Customers regularly ask whether we want to prepare their application landscape and databases for a migration to the cloud. A cloud migration, however, is a mean and not an goals in itself. There are plenty of companies that own IT infrastructure and manage it themselves. And in mine opinion, they are not lagging behind. Because it’s about what you do with data, not where you store it.
Illustratively, my experience during the last Cloud Expo last November. At the stand I was regularly addressed by IT managers who managed their infrastructure themselves and were looking for a cloud migration partner. Many of them said they had the feeling of lagging behind. They wanted to migrate to the cloud as quickly as possible, because their expectation was they would get the same scalability, speed and flexibility as their competitors.
Sometimes it indeed seems like companies are massively migrating to the cloud. A lot is being told and written about cloud computing and cloud migrations at conferences and in professional journals. And IT suppliers have meanwhile also developed cloud propositions to respond to this. However, I think that the majority of the companies that were at the Cloud Expo still manage and own their IT infrastructure.
The best way forward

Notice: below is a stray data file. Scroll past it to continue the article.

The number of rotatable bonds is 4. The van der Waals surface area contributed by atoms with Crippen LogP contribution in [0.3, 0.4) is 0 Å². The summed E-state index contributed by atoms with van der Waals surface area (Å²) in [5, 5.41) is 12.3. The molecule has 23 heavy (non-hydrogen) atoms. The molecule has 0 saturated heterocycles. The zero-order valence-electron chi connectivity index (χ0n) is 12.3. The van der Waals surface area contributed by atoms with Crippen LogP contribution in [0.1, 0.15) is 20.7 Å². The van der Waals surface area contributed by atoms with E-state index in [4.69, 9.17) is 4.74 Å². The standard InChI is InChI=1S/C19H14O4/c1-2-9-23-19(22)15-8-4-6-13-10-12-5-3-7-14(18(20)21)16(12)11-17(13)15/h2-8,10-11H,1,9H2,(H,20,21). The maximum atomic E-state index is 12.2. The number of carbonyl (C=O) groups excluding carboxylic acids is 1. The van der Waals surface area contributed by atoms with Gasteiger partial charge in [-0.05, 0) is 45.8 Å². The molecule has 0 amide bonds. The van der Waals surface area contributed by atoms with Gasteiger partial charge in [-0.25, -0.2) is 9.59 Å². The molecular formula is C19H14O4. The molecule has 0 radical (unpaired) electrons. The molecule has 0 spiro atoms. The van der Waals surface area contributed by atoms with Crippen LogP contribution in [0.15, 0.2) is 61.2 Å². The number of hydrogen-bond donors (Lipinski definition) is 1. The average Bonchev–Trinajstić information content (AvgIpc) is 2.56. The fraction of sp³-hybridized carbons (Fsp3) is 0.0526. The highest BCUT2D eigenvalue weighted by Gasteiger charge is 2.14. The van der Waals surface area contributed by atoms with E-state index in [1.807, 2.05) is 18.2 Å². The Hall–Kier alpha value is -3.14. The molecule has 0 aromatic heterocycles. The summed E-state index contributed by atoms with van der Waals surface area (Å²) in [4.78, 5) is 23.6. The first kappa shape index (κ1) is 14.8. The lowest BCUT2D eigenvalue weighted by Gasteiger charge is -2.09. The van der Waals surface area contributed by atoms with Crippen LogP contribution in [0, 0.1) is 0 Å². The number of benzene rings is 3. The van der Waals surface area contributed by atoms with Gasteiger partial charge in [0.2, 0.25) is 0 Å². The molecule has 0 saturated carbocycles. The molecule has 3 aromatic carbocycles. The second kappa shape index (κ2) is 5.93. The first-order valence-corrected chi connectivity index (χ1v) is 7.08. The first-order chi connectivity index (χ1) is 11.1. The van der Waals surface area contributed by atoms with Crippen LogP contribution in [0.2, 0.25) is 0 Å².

In many cases, the cloud costs more than a proprietary on premise solution. When you compare the recurring costs for storage and computing capacity from the cloud to the one-off costs of purchasing and managing your own IT infrastructure, the cloud in many cases gets more expensive. Of course, there are interesting business cases with cloud technology, but often it involves the implementation of SaaS in support of one specific business process. A simple example, Salesforce can improve the sales process and AFAS the accounting online. But when it comes to pure storage of data at low cost, you can usually do the best with your own infrastructure.
Service and innovation
Often the cloud is chosen because one outsourced a difficult management task. Yet, it doesn’t automatically means that those cloud providers have to deliver a good service on the side. I think it is much more relevant how you are supported and by whom. So ask yourself the questions – Who are your partners? And what level of service do they offer? An IT partner can offer you just as much service as a cloud provider. It is just a case what you agree upon.
Even when it comes to innovation, relocating data and applications to the cloud is not necessarily the best way forward. Innovation is more a result of the smart collection, combining and analysis of business data. You can do that with data from cloud systems, but you can also use data on premise. Having access to and unlocking data is key, not the place where your data is stored.
Read this blog post in Dutch here.